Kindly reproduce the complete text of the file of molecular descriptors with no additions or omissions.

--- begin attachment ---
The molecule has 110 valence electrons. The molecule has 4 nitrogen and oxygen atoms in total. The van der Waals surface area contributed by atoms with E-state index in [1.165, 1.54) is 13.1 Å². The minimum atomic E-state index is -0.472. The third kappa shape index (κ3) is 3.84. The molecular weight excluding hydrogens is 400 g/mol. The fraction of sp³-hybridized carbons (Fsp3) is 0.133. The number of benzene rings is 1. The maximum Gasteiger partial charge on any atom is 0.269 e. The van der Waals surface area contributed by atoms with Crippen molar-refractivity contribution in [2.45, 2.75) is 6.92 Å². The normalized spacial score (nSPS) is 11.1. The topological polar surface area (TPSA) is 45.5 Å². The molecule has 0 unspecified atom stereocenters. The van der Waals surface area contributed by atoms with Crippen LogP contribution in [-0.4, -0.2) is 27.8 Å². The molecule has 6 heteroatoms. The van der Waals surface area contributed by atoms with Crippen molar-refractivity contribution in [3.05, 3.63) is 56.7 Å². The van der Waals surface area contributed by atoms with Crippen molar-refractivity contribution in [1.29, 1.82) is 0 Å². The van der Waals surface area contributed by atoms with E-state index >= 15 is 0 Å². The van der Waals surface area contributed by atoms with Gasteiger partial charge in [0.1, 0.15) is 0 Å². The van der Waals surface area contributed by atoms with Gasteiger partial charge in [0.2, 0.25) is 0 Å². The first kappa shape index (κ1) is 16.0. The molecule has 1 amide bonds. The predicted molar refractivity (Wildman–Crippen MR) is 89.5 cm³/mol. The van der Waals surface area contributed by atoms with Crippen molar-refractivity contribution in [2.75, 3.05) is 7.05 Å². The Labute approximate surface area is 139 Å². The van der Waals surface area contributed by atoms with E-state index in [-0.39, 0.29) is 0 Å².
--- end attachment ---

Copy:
The molecule has 110 valence electrons. The molecule has 4 nitrogen and oxygen atoms in total. The van der Waals surface area contributed by atoms with E-state index in [1.165, 1.54) is 13.1 Å². The minimum atomic E-state index is -0.472. The third kappa shape index (κ3) is 3.84. The molecular weight excluding hydrogens is 400 g/mol. The fraction of sp³-hybridized carbons (Fsp3) is 0.133. The number of benzene rings is 1. The maximum Gasteiger partial charge on any atom is 0.269 e. The van der Waals surface area contributed by atoms with Crippen molar-refractivity contribution in [2.45, 2.75) is 6.92 Å². The normalized spacial score (nSPS) is 11.1. The topological polar surface area (TPSA) is 45.5 Å². The molecule has 0 unspecified atom stereocenters. The van der Waals surface area contributed by atoms with Crippen LogP contribution in [-0.4, -0.2) is 27.8 Å². The molecule has 6 heteroatoms. The van der Waals surface area contributed by atoms with Crippen molar-refractivity contribution in [3.05, 3.63) is 56.7 Å². The van der Waals surface area contributed by atoms with Crippen molar-refractivity contribution in [1.29, 1.82) is 0 Å². The van der Waals surface area contributed by atoms with E-state index >= 15 is 0 Å². The van der Waals surface area contributed by atoms with Gasteiger partial charge in [0.1, 0.15) is 0 Å². The van der Waals surface area contributed by atoms with Gasteiger partial charge in [0.2, 0.25) is 0 Å². The first kappa shape index (κ1) is 16.0. The molecule has 1 amide bonds. The predicted molar refractivity (Wildman–Crippen MR) is 89.5 cm³/mol. The van der Waals surface area contributed by atoms with Crippen molar-refractivity contribution in [2.75, 3.05) is 7.05 Å². The Labute approximate surface area is 139 Å². The van der Waals surface area contributed by atoms with E-state index in [-0.39, 0.29) is 0 Å².